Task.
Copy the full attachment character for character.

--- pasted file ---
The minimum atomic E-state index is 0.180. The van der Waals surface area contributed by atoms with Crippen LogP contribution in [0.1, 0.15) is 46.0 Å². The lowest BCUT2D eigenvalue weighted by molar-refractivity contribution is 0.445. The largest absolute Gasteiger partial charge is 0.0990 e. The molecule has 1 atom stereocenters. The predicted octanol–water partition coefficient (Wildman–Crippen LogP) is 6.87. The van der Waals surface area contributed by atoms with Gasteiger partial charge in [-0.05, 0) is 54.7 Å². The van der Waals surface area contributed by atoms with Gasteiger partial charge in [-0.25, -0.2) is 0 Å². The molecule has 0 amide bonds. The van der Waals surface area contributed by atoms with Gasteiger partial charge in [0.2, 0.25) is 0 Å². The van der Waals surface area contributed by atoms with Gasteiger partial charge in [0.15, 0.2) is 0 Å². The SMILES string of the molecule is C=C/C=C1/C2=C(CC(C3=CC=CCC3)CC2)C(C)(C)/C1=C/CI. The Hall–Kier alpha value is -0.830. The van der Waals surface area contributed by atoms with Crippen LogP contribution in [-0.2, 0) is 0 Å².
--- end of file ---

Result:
The minimum atomic E-state index is 0.180. The van der Waals surface area contributed by atoms with Crippen LogP contribution in [0.1, 0.15) is 46.0 Å². The lowest BCUT2D eigenvalue weighted by molar-refractivity contribution is 0.445. The largest absolute Gasteiger partial charge is 0.0990 e. The molecule has 1 atom stereocenters. The predicted octanol–water partition coefficient (Wildman–Crippen LogP) is 6.87. The van der Waals surface area contributed by atoms with Gasteiger partial charge in [-0.05, 0) is 54.7 Å². The van der Waals surface area contributed by atoms with Gasteiger partial charge in [-0.25, -0.2) is 0 Å². The molecule has 0 amide bonds. The van der Waals surface area contributed by atoms with Gasteiger partial charge in [0.2, 0.25) is 0 Å². The van der Waals surface area contributed by atoms with Gasteiger partial charge in [0.15, 0.2) is 0 Å². The SMILES string of the molecule is C=C/C=C1/C2=C(CC(C3=CC=CCC3)CC2)C(C)(C)/C1=C/CI. The Hall–Kier alpha value is -0.830. The van der Waals surface area contributed by atoms with Crippen LogP contribution in [-0.2, 0) is 0 Å².